The remotely sensed SM data in this study were obtained from two passive microwave sensors, namely, AMSR-2 and SMAP. The AMSR-2 onboard the GCOM-W satellite was launched in May 2012 and was used to continue the Aqua/AMSR-E mission (, accessed on 7 May 2022). The AMSR-2 L2 data with a spatial resolution of 10 km and dated 25 September 2019 were downloaded from NASA (, accessed on 7 May 2022).
Launched in 2015, SMAP is the latest satellite specially designed by NASA to monitor SM by using the L-band, and it is considered to be the most sensitive band for SM sensing. The good performance of the SMAP SM product has been confirmed by multiple studies [16,47,48,49].
SMAP Level 4 products are model-derived data of the surface and root zone SM in accordance with the SMAP Handbook, with a spatial resolution of 9 km and a temporal resolution of 3 h (, accessed on 1 February 2022). The SMAP L4-SM data on 25 March, 25 May, 25 September, and 25 November 2019 were downloaded and preprocessed. Among them, the SMAP L4-SM data on 25 September were used to build the downscaling model, and the SM data on other dates were used to verify the temporal validity of the model.

2.2.3. MODIS Data

The MODIS data products used in this study include LST (MOD11A2), VI (MOD13A2), ALB (MCD43A3), LAI (MCD15A2), and ET (MOD16A2) (, accessed on 8 February 2022). The independent variables of LST, NDVI (extracted from MOD13A2), EVI (extracted from MOD13A2), ALB, LAI, and ET in the study area were obtained from the datasets, and all of them were resampled to 9 and 10 km by using the nearest-neighbor method.

2.2.4. Topographic Data

DEM is a visual representation of ground elevation information, and other terrain factors, such as slope and aspect, can be obtained from DEM. The DEM data (GETED2010) used in this study was obtained from USGS and the US National Geospatial-Intelligence Agency. GMTED has three different resolutions: 30 arc seconds (about 1 km), 15 arc seconds (about 500 m), and 7.5 arc seconds (about 250 m). The 30 arc-second resolution GMTED data were used to extract the slope and aspect.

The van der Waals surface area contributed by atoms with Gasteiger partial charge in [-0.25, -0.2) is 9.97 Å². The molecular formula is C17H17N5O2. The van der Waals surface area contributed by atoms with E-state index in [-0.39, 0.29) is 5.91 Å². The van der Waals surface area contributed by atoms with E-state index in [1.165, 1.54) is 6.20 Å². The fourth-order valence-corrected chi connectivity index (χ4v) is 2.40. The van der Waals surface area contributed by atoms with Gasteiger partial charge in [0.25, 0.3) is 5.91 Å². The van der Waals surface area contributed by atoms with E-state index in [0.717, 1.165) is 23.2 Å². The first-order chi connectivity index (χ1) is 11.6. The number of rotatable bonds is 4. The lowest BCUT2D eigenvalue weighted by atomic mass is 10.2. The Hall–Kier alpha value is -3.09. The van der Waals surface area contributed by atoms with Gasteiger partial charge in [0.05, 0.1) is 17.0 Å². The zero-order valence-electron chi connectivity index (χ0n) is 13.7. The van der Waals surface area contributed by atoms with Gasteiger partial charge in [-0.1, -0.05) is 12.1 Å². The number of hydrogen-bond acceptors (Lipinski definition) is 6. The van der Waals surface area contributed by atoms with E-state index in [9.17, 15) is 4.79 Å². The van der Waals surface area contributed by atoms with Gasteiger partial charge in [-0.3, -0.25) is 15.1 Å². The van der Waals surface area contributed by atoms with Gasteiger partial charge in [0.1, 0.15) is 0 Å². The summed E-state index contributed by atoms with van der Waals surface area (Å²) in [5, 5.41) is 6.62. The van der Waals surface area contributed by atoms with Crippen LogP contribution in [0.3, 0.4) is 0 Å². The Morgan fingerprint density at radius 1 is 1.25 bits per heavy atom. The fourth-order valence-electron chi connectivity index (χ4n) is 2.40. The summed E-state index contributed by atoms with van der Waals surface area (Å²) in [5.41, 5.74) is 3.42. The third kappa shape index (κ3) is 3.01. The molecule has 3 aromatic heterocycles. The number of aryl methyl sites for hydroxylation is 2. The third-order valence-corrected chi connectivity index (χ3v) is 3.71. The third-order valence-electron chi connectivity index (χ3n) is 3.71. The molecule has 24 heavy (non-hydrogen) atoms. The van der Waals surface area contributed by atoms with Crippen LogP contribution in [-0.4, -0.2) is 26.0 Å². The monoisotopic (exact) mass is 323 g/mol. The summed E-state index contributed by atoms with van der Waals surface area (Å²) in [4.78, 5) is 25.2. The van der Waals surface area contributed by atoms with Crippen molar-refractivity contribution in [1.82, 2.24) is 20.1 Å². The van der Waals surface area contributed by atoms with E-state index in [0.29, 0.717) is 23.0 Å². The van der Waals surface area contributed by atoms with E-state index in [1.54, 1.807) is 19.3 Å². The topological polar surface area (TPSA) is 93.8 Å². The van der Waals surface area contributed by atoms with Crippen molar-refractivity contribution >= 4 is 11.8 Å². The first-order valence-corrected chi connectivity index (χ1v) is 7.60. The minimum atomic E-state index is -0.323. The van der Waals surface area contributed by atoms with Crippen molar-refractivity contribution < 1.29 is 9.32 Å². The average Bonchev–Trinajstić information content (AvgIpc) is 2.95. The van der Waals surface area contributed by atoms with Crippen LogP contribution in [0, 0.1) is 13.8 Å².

2.2.5. Landsat 8 OLI Data

The Landsat 8 images of the study area from September 2019 to October 2019 were downloaded in batches by using the GEE platform, with a spatial resolution of 30 m (, accessed on 30 January 2022). In addition to the original Landsat band data, the wet index (WI) was obtained via tasseled cap transformation and then used as an independent variable for soil moisture downscaling.

2.3. Proposed Methodology

The flowchart of the overall methodology is shown in Figure 2. The main steps are as follows:
Step 1: Determine the environmental factors affecting SM and then prepare training and test datasets for the model.
Step 2: Construct the DBN model and RF model. Evaluate the performance of the models by analyzing the degree of agreement between the downscaled SM and in situ observation data and original SMAP L4 SM data.

2.3.1. Selection of Predictors

The correlation between each affecting factor and the SMAP L4-SM data on 25 May, and 25 September were calculated. Table 2 shows ALB, ET, Slope aspect, LST and selected Landsat 8 OLI’s bands are negatively correlated with SM. By contrast, DEM, slope, NDVI, EVI, WI, and LAI are positively correlated with SM. Each factor is correlated with SM at a significant level of 0.01. Therefore, the red, green, blue, near-infrared, and short-wave infrared bands of Landsat 8 OLI, DEM, NDVI, LST, EVI, WI, LAI, ALB_vis, and ALB_nir were used as the downscaling predictors.

2.3.2. DBN-Based Method

DBN Model

DBN is a DL network formed by stacking multiple Restricted Boltzmann machines (RBMs) and a backpropagation (BP) neural network (Figure 3a). When the correlation between the input data is unknown, it can learn and construct a nonlinear relationship between the input and output by referring to the feature values and labels of the input dataset. DBN can also rearrange shallow features into deeper abstract features so that more complex associations between features can be further excavated. The RBM in DBN consists of a visible layer (visible unit) and a hidden layer (hidden unit), as shown in Figure 3b. The output of the hidden layer of the previous layer of RBM is input into the next layer of RBM, and this task is repeated several times. The output of the last RBM is input to the following BP layer. The middle layers of the RBM are fully connected, while the adjacent layers are not connected to each other [50].